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What are the most significant changes in Russian language in 20th-21st centuries other than orthography rules and lexicon?

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The heavily artificial, but apparently catching, trend towards indeclinable brand names and titles (driven by marketers trying to preserve what they call "brand integrity"). They're using a grammatical loophole of a sort, the implicit qualifier: работа в "Макдоналдс" rather than в "Макдоналдсе" implying в ресторанах "Макдоналдс", etc. This has led to occasional examples of people not declining anything that goes in quotes, including film and periodical titles. Personally I'm worried/grumpy about the younger generation picking up this lack of declension as intuitively "correct", but it's not such a big deal in the end.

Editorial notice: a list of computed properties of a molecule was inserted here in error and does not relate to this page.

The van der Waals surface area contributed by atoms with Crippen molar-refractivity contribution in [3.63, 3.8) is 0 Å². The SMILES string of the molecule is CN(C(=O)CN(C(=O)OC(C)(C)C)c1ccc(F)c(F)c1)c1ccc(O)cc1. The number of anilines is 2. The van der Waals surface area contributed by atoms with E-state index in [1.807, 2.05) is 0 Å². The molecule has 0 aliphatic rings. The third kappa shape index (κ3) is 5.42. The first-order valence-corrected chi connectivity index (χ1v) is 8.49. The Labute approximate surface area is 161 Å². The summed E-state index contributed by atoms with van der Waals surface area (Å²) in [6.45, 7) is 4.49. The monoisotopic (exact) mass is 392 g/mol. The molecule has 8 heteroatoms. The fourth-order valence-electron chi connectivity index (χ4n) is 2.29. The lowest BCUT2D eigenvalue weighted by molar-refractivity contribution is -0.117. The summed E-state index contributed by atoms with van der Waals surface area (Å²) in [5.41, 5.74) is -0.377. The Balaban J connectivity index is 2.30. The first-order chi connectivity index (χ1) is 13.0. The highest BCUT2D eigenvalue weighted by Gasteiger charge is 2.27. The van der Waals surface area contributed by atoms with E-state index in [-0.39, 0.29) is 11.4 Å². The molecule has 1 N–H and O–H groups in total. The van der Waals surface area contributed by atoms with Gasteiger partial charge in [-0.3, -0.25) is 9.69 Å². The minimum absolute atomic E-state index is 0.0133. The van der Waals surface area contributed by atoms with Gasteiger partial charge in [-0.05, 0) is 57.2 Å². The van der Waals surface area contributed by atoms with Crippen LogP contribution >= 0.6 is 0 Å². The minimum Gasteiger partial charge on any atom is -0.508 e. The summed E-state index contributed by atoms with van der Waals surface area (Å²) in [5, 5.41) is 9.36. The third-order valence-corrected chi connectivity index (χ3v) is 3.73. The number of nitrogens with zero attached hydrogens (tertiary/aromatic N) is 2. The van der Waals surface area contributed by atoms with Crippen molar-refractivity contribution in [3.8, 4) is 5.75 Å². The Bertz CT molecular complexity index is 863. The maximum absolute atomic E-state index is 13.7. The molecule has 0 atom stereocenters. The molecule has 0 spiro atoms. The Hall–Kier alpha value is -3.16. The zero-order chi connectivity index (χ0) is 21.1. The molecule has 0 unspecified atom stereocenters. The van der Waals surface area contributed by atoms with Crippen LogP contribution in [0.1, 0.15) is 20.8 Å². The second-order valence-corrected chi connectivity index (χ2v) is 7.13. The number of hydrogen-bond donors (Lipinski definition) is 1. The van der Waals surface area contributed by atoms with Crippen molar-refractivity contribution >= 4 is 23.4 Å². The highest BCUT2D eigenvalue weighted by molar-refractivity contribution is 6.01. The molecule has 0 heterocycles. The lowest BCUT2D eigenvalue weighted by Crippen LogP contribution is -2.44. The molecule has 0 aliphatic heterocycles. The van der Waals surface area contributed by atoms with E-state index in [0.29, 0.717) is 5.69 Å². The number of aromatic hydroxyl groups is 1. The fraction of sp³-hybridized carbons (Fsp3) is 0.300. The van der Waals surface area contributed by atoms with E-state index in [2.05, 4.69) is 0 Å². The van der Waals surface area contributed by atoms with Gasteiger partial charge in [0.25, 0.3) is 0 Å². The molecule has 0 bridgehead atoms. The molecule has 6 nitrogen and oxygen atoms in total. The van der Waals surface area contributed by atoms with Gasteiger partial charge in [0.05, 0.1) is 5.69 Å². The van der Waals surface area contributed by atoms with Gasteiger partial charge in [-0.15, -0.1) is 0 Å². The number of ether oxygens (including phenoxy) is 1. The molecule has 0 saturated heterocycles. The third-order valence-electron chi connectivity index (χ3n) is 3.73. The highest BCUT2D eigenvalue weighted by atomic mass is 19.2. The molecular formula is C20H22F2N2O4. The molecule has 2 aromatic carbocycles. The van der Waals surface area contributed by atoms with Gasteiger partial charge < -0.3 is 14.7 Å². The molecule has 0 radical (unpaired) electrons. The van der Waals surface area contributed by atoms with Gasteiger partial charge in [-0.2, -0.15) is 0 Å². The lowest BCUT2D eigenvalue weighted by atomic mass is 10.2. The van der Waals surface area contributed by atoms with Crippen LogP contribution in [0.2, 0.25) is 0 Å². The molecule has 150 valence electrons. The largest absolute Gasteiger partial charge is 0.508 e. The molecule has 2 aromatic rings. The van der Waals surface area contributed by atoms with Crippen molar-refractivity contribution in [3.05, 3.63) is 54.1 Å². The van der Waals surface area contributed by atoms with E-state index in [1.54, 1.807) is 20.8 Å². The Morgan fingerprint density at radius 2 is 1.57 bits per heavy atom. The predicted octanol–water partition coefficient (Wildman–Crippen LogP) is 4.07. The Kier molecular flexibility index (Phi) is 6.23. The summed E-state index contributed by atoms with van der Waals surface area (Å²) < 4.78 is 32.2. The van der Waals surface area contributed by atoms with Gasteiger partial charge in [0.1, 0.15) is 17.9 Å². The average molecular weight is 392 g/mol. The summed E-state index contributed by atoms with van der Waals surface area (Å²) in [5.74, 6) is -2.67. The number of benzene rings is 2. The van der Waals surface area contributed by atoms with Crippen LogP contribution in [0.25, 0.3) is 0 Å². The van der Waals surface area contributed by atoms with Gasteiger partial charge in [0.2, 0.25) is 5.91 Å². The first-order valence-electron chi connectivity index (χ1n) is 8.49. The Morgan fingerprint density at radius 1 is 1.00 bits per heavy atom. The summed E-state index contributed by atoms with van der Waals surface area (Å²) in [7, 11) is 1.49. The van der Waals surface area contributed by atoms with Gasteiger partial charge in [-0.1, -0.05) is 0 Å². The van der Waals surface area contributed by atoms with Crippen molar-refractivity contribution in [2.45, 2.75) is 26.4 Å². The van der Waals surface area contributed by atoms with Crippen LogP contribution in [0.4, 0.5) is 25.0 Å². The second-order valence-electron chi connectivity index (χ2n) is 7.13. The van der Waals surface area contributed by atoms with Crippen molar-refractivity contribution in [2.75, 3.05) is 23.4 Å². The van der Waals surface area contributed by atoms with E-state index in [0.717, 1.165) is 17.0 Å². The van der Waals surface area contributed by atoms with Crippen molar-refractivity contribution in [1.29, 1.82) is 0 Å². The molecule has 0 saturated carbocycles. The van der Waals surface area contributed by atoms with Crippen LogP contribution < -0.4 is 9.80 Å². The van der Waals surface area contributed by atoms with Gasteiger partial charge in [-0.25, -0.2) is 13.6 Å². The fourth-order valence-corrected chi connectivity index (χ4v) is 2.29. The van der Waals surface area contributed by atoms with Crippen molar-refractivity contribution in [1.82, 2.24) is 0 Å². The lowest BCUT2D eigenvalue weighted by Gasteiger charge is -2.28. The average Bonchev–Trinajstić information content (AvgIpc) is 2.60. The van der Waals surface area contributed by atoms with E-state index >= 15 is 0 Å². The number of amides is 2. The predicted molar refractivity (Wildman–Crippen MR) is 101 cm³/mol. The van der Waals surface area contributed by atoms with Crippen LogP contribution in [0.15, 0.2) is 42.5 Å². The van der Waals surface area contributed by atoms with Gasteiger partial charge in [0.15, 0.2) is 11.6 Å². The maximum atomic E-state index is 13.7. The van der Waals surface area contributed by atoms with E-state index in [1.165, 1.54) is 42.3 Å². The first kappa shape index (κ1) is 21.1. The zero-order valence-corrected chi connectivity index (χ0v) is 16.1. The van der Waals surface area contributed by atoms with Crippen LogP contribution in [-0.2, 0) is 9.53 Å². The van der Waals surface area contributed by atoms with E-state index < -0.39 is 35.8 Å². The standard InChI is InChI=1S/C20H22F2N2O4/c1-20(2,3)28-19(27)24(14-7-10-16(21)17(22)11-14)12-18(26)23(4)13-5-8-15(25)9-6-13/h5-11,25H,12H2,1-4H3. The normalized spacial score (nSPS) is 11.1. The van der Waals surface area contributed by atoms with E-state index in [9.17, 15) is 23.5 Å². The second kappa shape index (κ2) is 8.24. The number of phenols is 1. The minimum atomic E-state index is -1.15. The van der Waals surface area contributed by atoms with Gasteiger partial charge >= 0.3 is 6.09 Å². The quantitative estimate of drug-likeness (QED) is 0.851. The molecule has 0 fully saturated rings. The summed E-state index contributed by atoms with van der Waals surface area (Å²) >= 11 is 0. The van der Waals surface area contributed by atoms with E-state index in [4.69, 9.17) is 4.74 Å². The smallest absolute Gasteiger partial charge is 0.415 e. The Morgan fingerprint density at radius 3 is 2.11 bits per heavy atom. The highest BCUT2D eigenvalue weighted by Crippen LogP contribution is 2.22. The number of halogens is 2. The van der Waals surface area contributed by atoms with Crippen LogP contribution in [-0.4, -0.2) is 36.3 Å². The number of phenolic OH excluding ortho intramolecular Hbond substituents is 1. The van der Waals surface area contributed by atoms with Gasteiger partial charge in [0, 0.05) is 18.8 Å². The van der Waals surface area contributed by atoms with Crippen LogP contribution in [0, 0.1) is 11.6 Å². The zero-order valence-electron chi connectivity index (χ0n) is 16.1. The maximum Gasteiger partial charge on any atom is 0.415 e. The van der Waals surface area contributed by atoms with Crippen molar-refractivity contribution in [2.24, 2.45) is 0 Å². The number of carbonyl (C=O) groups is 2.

In other "kids these days" developments, the malapropist substitution of неприкасаемый for неприкосновенный seems to be unstoppable; it's all over the media and no one cares. The latter word may go obsolete, and the former officially take on a meaning (untouchable as in immune or inviolable) antonymous to its original and strictly correct one (untouchable as in pariah).

A minor but very curious example of English borrowings influencing the Russian phonetic inventory, further than the already semi-accepted /w/, is what seems to be a palatalised glottal stop: at least one video game streamer on Twitch rendered "early drops" (a Hearthstone term) as [ʔʲо]рли-дропы (there's currently no way to even spell it standardly); this may become bigger in the future.

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One trend driven by English influence is shortening some verbs and their derivatives by removing some suffixes in colloquial speech:

программировать -> программить 
терраформировать -> терраформить
трансформировать -> трансформить
информировать -> информить

etc.

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    I'm not sure this is a recent change. Russian language has the tendency to lose parts of long words in informal speech. This way "студенческий билет" becomes "студень" in speech, but is this new?
    – alamar
    Apr 6 '15 at 15:35

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